The Review: “If you look at anything from the inside it makes sense! You should hear perverts talk… one guy almost had me convinced to let his German Shepard screw me!” – from the mouth of a porno actress/stripper talking to George C. Scott about his religious beliefs. This little comment doesn’t exactly encompass the entire drive or motivation of Paul Schrader’s Hardcore, but it comes in one of those moments where Scott’s character tries his best to relate to one of these bottomed out young people in this world of depravity – only to find a blank endless sea of filth brimming just under the surface. In this day and age it has become more taboo to talk down on the pornography industry than it has to speak up for it. In this world after Howard Stern and Jenna Jameson, we have sanitized the view of porno so much that a film like Hardcore probably couldn’t even be made. 8MM which came out in 1999 seemed to take a lot of influence (that’s a technical term for stealing, folks, though I will say I’m a big 8mm fan too) from Hardcore but in that film it is mainly focused on the seediest sides of fetishism even at that time. I’m not coming down like a preacher here, that would be pretty hypocritical of me. You think a lonely guy who knows a decent as much about technology and the internet like me doesn’t, you know, have his ways of finding things? Of course, but just because you buy the product doesn’t mean you have to buy everything the salesman slings your way. From everything I have seen, the pornography business has always been and will always be made up of many people unfortunately confused about many things – and now they are making millions off of it. However in 1979, things were unfortunately even worse than they are now. AIDS had not come along yet, but the drug use was at an escalated rate and people in America were still trying to party like the 1960’s. It’s a case of pick your poison, but this world in which Hardcore takes place, although it seems exaggerated, is close to perversion of our obsessed culture and our unrequited search for the next kink. We eat too much, we drink too much, we consume too much and as Scott’s character points out – behind every marketing campaign is someone telling us this or that will get us sex.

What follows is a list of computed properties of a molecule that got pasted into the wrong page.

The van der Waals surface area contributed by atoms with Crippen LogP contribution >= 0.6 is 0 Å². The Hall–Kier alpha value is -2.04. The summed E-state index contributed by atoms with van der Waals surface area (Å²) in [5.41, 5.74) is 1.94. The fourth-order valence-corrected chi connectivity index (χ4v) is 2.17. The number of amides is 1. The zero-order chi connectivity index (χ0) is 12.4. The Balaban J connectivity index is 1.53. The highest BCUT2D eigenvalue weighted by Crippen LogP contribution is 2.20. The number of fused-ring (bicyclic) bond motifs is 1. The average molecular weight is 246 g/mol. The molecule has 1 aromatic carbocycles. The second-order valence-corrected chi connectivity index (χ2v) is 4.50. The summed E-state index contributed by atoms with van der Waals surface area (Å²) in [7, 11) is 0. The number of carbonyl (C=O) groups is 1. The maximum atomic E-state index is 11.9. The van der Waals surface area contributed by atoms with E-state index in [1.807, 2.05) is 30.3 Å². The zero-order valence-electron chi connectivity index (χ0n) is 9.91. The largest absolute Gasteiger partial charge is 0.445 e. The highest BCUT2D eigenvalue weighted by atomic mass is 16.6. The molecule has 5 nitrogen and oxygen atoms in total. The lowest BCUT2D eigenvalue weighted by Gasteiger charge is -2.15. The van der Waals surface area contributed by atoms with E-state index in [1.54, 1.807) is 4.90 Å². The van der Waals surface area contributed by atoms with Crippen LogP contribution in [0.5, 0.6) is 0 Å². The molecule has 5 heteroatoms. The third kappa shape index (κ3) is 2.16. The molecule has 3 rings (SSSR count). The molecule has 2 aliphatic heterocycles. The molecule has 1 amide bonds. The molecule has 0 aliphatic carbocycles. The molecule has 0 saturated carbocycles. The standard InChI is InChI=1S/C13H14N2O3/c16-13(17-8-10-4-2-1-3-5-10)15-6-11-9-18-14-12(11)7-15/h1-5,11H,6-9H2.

The film itself is nowhere near as preachy as I probably seem about right now. The character of Jake, played so brilliantly by one of my favorite actors in George C. Scott, is far from being perfect. No man or woman ever can be, but what can be seen as righteousness from the character is simply his not being as corrupted as the rest of these characters. His vice isn’t of the sexual variety, but one coming from pride. Although I am not familiar with his denomination of Christianity, which seems to follow some far different beliefs than I have heard, his pride and own self indulgence gets in the way of his own spiritual behavior. His focus on his daughter is intense and leaves no room for others, as he wanders through this corrupt and putrid version of California’s sexual underground. When coming upon a young porn actress who takes over the role of his sidekick in the latter half of the film, instead of trying to help this poor confused girl his pride gets in the way. He puts his own morality above her and instead of hearing her stories, he simply shuns her and tells her he would rather not hear about that side of her life. Jake isn’t perfect, but unlike this lawless society underground where everything can be bought and sold, he at least attempts to be a good man. Paul Schrader’s film doesn’t deliver a cut and dry definition of the moral compass one should have while watching the film – so all audiences are going to walk away with a different opinion. I have read opinion pieces where Jake is considered the “villain” of the film, and his quest for his daughter in this underworld is puritanical and baseless without reason. However, if this were true, I think Schrader would have provided more evidence for the audience. Something more than the “big reveal” in the final minutes of the film. Jake doesn’t come across as a bigoted man in my opinion, just a close minded one. He knows his home, he understands the morality there but he does not understand this lawless place with these insidious human beings and he simply doesn’t care to try and understand them. There’s a fair enough line between hate and indifference, and I think Jake walks that line through the picture. Indifference in such subjects, when you can be helping rather than ignoring is a sin of its own however, and no one leaves this film clean. The loss of his daughter can be placed at the man’s feet, but I think at the end of the film it seems obvious that this is just another poor and confused little girl – used and abused by a faceless system; much like the girl who desperately seeks Jake’s help the only difference is one child is his and the other is not.